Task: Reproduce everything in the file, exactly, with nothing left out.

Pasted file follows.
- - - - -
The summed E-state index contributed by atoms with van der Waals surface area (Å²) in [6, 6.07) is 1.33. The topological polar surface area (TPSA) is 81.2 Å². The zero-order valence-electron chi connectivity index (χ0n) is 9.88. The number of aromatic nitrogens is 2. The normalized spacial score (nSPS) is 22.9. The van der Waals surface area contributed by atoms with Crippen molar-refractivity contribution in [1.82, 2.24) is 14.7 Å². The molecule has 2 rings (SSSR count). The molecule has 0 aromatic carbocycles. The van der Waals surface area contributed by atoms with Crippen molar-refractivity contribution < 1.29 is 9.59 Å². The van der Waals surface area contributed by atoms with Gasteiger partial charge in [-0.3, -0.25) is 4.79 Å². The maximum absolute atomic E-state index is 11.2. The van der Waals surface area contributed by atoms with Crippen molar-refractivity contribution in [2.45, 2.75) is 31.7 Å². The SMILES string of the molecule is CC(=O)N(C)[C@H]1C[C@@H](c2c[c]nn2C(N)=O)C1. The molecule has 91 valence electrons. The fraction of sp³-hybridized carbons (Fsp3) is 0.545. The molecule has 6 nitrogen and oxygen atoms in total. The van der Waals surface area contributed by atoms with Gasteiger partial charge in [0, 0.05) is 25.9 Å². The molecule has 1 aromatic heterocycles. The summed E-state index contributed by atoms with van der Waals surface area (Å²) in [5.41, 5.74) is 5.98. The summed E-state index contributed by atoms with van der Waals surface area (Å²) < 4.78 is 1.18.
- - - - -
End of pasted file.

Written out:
The summed E-state index contributed by atoms with van der Waals surface area (Å²) in [6, 6.07) is 1.33. The topological polar surface area (TPSA) is 81.2 Å². The zero-order valence-electron chi connectivity index (χ0n) is 9.88. The number of aromatic nitrogens is 2. The normalized spacial score (nSPS) is 22.9. The van der Waals surface area contributed by atoms with Crippen molar-refractivity contribution in [1.82, 2.24) is 14.7 Å². The molecule has 2 rings (SSSR count). The molecule has 0 aromatic carbocycles. The van der Waals surface area contributed by atoms with Crippen molar-refractivity contribution < 1.29 is 9.59 Å². The van der Waals surface area contributed by atoms with Gasteiger partial charge in [-0.3, -0.25) is 4.79 Å². The maximum absolute atomic E-state index is 11.2. The van der Waals surface area contributed by atoms with Crippen molar-refractivity contribution in [2.45, 2.75) is 31.7 Å². The SMILES string of the molecule is CC(=O)N(C)[C@H]1C[C@@H](c2c[c]nn2C(N)=O)C1. The molecule has 91 valence electrons. The fraction of sp³-hybridized carbons (Fsp3) is 0.545. The molecule has 6 nitrogen and oxygen atoms in total. The van der Waals surface area contributed by atoms with Gasteiger partial charge in [0, 0.05) is 25.9 Å². The molecule has 1 aromatic heterocycles. The summed E-state index contributed by atoms with van der Waals surface area (Å²) in [5.41, 5.74) is 5.98. The summed E-state index contributed by atoms with van der Waals surface area (Å²) < 4.78 is 1.18.